The Act provides a new "crowdfunding" exemption from registration under the 1933 Act for offerings in an aggregate amount of not more than $1 million in any 12-month period (i) to investors with less than $100,000 in net worth or annual income, an amount up to the greater of $2,000 or 5% of annual income or net worth, and (ii) to investors with more than $100,000 in annual income or net worth, an amount up to 10% of annual income or net worth, if the offering is made through a qualified broker or "funding portal" intermediary. The intermediaries would be required to perform certain diligence activities of both the issuer and investors, ensure that certain disclosures are made, and oversee the escrow and release of funds. These and other qualifications for the intermediaries need to be clarified by SEC rules, but the SEC rules will include restrictions on investment recommendations, solicitations, compensation and holding investor funds or securities. The portals would need to register with the SEC but would be exempt from registration as broker-dealers. Issuers will be subject to disclosure requirements, including financial information certified by the principal executive officer for offerings of $100,000 or less, "reviewed" by an independent registered public accounting firm for offerings from $100,000 to $500,000, and audited for offerings over $500,000. Investors must be accorded "a reasonable opportunity to rescind" their commitments.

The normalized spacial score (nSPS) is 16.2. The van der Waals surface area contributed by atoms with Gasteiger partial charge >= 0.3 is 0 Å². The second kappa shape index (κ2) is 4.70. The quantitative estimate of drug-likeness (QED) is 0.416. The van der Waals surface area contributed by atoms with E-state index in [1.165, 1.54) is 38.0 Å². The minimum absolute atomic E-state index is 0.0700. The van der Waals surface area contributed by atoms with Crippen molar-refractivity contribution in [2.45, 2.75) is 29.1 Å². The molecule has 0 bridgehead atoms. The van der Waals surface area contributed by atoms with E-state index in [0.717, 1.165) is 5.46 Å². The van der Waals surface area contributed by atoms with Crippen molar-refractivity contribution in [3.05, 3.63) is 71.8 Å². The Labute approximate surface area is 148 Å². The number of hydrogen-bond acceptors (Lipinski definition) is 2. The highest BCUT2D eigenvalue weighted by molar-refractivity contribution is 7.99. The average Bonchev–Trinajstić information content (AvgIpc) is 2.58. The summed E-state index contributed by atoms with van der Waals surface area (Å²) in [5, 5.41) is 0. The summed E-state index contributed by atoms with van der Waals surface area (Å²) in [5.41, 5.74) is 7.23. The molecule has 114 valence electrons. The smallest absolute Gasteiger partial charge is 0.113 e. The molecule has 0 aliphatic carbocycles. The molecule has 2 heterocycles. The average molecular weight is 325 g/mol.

Although the crowdfunding exemption was added to the 1933 Act as of April 5, 2012, the SEC is required to adopt rules within 270 days to implement many features of the exemption, including the disclosure and filing obligations, disqualification criteria, funding for the portal registration requirement, and other transfer restrictions. Accordingly, as a practical matter the exemption may not be available until December 31, 2012, or an earlier date when the SEC adopts the implementing rules.